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International Whaling Commission
The Centre De Congres
23 June 2010
GARRETT: I am very pleased that the strong feeling here in the International Whaling Commission is that the compromise proposal which we have objected to consistently will not go forward in its current form at this point in time.
We have always said that the compromise was flawed and whilst we recognise that there has been much goodwill in the discussions that have been undertaken, at the end of the day it was our view that the International Whaling Commission could not take a step backwards and I am very pleased that this morning it is now clear and confirmed that in fact the Commission won't be taking a step backwards and won't be opening up the prospects of commercial whaling in the future.
This morning when I spoke on the floor of the plenary I acknowledged the good support and very strong and cooperative engagements that have had from many nations here. And I think that has been in evidence on the floor of the plenary. And Australia acknowledges the goodwill and the constructive dialogue that has been a feature of the discussion so far.
At the end of the day a compromise which saw whaling in IWC sanctuaries, the continuation of whaling for the foreseeable future in the Southern Ocean, the removal of the moratorium on commercial whaling, was never going to be acceptable to Australia and it was on that basis that we were very clear from the outset of what we could and what we couldn't accept.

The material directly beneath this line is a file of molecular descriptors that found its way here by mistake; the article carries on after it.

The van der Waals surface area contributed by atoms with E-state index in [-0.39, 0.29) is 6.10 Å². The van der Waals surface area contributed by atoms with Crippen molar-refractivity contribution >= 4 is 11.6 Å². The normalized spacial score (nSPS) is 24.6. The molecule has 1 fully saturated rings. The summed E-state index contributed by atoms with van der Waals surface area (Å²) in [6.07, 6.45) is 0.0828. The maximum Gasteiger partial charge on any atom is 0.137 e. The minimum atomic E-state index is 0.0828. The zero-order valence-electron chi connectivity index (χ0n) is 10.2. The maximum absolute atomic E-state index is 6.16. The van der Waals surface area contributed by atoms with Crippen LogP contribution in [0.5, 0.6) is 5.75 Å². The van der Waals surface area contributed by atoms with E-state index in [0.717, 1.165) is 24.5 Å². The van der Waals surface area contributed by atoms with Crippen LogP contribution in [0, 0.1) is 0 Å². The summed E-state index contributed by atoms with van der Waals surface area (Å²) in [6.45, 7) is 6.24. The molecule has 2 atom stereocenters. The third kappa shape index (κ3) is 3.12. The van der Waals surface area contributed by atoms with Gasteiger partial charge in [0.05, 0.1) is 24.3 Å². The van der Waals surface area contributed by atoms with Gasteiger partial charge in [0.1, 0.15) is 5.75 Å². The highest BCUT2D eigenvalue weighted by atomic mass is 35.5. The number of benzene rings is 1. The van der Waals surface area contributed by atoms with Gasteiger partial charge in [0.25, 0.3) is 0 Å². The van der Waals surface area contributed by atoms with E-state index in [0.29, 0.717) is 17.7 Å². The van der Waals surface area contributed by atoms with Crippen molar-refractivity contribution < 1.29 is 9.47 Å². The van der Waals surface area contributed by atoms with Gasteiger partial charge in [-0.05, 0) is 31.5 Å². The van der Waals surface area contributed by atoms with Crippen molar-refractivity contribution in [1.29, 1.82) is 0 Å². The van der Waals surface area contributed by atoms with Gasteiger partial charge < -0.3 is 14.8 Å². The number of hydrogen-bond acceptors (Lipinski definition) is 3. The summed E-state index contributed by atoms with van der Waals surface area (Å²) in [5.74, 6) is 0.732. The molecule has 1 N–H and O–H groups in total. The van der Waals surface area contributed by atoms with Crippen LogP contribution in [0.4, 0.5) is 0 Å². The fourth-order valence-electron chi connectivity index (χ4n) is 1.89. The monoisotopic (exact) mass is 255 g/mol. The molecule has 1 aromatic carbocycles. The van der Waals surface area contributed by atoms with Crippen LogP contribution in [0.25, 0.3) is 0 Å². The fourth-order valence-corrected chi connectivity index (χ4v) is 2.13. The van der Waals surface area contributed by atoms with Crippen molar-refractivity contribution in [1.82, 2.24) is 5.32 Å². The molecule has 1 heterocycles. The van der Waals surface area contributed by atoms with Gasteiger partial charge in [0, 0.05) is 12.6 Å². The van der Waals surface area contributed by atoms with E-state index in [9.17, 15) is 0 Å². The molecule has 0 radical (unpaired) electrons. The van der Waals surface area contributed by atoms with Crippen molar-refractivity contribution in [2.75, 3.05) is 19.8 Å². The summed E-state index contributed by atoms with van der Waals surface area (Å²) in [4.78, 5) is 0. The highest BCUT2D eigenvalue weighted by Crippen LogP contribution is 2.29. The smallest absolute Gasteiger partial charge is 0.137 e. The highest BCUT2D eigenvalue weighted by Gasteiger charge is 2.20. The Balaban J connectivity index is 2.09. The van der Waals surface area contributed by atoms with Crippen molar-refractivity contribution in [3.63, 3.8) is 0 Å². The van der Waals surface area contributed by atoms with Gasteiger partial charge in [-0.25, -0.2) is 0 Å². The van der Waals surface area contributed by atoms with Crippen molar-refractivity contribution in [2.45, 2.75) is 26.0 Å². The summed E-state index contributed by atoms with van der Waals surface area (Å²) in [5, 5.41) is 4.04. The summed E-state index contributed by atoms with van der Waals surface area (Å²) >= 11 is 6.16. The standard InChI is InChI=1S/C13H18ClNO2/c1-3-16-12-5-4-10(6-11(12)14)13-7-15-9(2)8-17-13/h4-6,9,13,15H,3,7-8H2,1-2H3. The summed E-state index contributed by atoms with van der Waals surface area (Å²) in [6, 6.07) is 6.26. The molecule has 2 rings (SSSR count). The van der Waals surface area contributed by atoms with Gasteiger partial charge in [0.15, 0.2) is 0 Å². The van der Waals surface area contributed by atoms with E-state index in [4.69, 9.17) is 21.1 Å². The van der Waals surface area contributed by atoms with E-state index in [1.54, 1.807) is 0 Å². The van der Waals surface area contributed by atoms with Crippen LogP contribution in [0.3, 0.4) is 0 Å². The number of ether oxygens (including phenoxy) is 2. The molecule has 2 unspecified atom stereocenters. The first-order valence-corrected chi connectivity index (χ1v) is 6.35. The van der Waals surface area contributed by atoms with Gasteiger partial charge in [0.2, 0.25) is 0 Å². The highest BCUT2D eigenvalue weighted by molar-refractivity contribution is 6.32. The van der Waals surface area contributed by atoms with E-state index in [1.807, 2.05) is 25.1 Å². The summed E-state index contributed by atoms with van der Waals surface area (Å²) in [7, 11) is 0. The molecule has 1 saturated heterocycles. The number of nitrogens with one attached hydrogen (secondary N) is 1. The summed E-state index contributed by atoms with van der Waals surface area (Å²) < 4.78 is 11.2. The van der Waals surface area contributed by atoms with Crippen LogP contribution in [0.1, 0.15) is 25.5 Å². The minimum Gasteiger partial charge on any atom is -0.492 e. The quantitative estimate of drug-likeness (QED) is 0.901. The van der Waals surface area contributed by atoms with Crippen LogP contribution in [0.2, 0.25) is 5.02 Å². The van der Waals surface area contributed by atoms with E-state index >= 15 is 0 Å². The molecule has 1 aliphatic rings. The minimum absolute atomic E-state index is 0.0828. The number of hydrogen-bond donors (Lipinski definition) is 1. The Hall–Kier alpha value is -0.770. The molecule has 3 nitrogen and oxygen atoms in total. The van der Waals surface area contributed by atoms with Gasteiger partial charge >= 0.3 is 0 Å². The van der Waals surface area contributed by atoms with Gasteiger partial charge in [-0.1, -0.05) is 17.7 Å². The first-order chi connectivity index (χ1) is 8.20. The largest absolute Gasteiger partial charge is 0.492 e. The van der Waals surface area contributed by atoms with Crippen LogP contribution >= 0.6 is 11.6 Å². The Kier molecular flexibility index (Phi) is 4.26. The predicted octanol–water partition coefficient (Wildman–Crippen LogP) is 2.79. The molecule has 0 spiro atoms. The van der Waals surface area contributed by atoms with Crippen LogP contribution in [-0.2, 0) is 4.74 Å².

Today I also put forward a series of what I think are positive proposals for member nations to consider. It is clear that the IWC needs to consider the reform of its governance. It is clear that we need to have a stocktake of the rules and of the regulations and of the procedures of the Commission. And I think it is entirely appropriate for an independent, at length body to be commissioned to do that work. I think that would provide a great deal of opportunity for sensible and necessary reform.
The other thing that is clear today I think is that the IWC as a whole is a body that continues to improve in its dialogue, that continues to find ways of working effectively even though there has been a history of disagreement on some issues and that is a positive that we take from this meeting here in Morocco.
For Australia's part, we will continue to very strongly represent our views about the necessity for this whaling commission to focus on the protection of whales, to better understand the risks and challenges they face. And to provide additional opportunities for those countries who want to see economic sustainability through activities like research and whale watching be undertaken in the future.
So I think it was a good morning session for the IWC. Yes there are some discussions that will be had in the future on matters that are not yet resolved, but there are also positive things that we can focus on and I hope that other like-minded nations and others in the Commission will want to focus on those in the days ahead.
JOURNALIST: Did Australia lack the political will that was suggested by Sir Geoffrey Palmer?